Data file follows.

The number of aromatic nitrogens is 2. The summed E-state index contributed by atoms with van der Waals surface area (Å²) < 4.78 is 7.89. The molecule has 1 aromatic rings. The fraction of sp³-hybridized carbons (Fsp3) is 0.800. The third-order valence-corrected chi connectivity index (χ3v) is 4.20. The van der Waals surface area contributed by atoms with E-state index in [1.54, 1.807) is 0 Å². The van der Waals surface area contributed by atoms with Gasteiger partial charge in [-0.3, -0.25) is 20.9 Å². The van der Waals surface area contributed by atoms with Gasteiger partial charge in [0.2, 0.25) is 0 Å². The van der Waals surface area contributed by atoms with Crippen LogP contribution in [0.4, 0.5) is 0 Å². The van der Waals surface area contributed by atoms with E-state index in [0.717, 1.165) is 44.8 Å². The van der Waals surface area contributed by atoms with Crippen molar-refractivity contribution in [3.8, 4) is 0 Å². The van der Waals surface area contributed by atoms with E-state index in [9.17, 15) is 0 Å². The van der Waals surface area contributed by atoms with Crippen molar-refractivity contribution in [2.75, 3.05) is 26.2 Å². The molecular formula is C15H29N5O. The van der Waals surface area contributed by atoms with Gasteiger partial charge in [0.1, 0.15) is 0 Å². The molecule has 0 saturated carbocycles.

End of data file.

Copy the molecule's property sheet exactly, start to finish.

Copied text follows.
The number of aromatic nitrogens is 2. The summed E-state index contributed by atoms with van der Waals surface area (Å²) < 4.78 is 7.89. The molecule has 1 aromatic rings. The fraction of sp³-hybridized carbons (Fsp3) is 0.800. The third-order valence-corrected chi connectivity index (χ3v) is 4.20. The van der Waals surface area contributed by atoms with E-state index in [1.54, 1.807) is 0 Å². The van der Waals surface area contributed by atoms with Gasteiger partial charge in [-0.3, -0.25) is 20.9 Å². The van der Waals surface area contributed by atoms with Gasteiger partial charge in [0.2, 0.25) is 0 Å². The van der Waals surface area contributed by atoms with Crippen LogP contribution in [0.4, 0.5) is 0 Å². The van der Waals surface area contributed by atoms with E-state index in [0.717, 1.165) is 44.8 Å². The van der Waals surface area contributed by atoms with Crippen molar-refractivity contribution in [3.8, 4) is 0 Å². The van der Waals surface area contributed by atoms with E-state index in [9.17, 15) is 0 Å². The van der Waals surface area contributed by atoms with Crippen molar-refractivity contribution in [2.75, 3.05) is 26.2 Å². The molecular formula is C15H29N5O. The van der Waals surface area contributed by atoms with Gasteiger partial charge in [0.1, 0.15) is 0 Å². The molecule has 0 saturated carbocycles.